Antibacterial class is not obviously important in outpatient pneumonia: a meta-analysis.
Eur Respir J. 2008 May;31(5):1068-76
Authors: Maimon N, Nopmaneejumruslers C, Marras TK
The aim of the present study was to systematically compare outcomes between antibiotic classes in treating outpatient community-acquired pneumonia, with regard to antibacterials active against atypical organisms, as well as between various antibacterial classes with similar atypical coverage. A meta-analysis was performed on randomised controlled trials of antibacterials for community-acquired pneumonia in outpatients aged > or = 18 yrs. The studies were independently reviewed by two reviewers. Clinical success and mortality were compared between different oral antibiotic classes, and antibacterials with atypical coverage (macrolides and fluoroquinolones) were specifically compared with other antibacterials. In total, 13 eligible studies involving a total of 4,314 patients were included. The quality of the studies was variable. Five studied macrolides and fluoroquinolones, three macrolides and beta-lactams, three fluoroquinolones and beta-lactams and two cephalosporins versus beta-lactams/beta-lactamase inhibitors. No significant difference was detected regarding clinical success or mortality, regardless of atypical coverage or between antibacterial classes with similar atypical coverage. It was not possible to demonstrate any advantage of specific antibacterials for mild community-acquired pneumonia in relatively healthy outpatients. The need for coverage of atypical pathogens in this setting was not apparent. In mild-to-moderate cases of outpatient-treated community-acquired pneumonia, it might be most appropriate to select antibacterials according to side-effects, patient preferences, availability and cost.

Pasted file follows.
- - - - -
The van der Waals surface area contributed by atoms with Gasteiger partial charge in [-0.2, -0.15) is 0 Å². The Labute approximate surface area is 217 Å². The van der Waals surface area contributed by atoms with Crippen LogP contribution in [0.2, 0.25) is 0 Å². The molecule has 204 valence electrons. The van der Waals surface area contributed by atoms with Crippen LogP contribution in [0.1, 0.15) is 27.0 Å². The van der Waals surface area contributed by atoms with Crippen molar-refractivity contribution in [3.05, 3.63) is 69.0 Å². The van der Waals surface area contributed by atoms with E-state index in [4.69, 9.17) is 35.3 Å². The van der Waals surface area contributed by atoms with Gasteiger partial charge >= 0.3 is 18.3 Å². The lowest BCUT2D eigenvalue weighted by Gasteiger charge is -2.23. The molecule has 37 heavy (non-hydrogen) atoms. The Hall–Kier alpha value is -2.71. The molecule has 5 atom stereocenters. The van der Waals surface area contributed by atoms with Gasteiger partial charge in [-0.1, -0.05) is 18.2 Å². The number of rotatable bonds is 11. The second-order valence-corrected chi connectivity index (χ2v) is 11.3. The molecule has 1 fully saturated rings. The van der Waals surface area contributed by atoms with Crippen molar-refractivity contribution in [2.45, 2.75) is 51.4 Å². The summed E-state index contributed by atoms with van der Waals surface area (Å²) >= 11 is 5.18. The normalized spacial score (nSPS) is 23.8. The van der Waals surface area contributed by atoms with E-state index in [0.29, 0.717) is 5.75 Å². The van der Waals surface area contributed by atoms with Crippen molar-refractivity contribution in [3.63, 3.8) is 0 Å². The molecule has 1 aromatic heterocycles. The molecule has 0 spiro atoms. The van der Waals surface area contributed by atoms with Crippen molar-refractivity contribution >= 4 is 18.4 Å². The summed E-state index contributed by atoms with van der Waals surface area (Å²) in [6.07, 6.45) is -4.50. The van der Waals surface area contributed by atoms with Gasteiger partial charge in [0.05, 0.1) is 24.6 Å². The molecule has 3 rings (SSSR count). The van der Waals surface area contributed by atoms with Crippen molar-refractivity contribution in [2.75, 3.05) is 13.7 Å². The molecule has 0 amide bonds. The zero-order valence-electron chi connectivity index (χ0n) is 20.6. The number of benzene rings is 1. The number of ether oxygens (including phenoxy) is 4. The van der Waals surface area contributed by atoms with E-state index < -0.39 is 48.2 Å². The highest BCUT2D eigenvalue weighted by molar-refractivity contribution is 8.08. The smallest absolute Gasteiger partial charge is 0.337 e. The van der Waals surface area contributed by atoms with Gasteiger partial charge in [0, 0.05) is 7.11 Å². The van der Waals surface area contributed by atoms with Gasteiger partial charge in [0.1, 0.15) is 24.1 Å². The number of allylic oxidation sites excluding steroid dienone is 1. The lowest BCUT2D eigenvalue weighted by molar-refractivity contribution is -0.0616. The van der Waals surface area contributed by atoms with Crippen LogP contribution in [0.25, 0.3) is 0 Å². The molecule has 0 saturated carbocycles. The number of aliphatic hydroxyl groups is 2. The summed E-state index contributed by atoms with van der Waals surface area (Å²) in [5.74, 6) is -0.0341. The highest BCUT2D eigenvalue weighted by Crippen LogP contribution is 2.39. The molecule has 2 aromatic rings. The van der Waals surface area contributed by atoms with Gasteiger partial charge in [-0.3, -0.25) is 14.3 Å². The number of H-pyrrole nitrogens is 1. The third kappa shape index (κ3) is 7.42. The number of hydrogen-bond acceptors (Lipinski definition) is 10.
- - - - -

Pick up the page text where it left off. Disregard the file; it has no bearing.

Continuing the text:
PMID: 18216053 [PubMed - indexed for MEDLINE]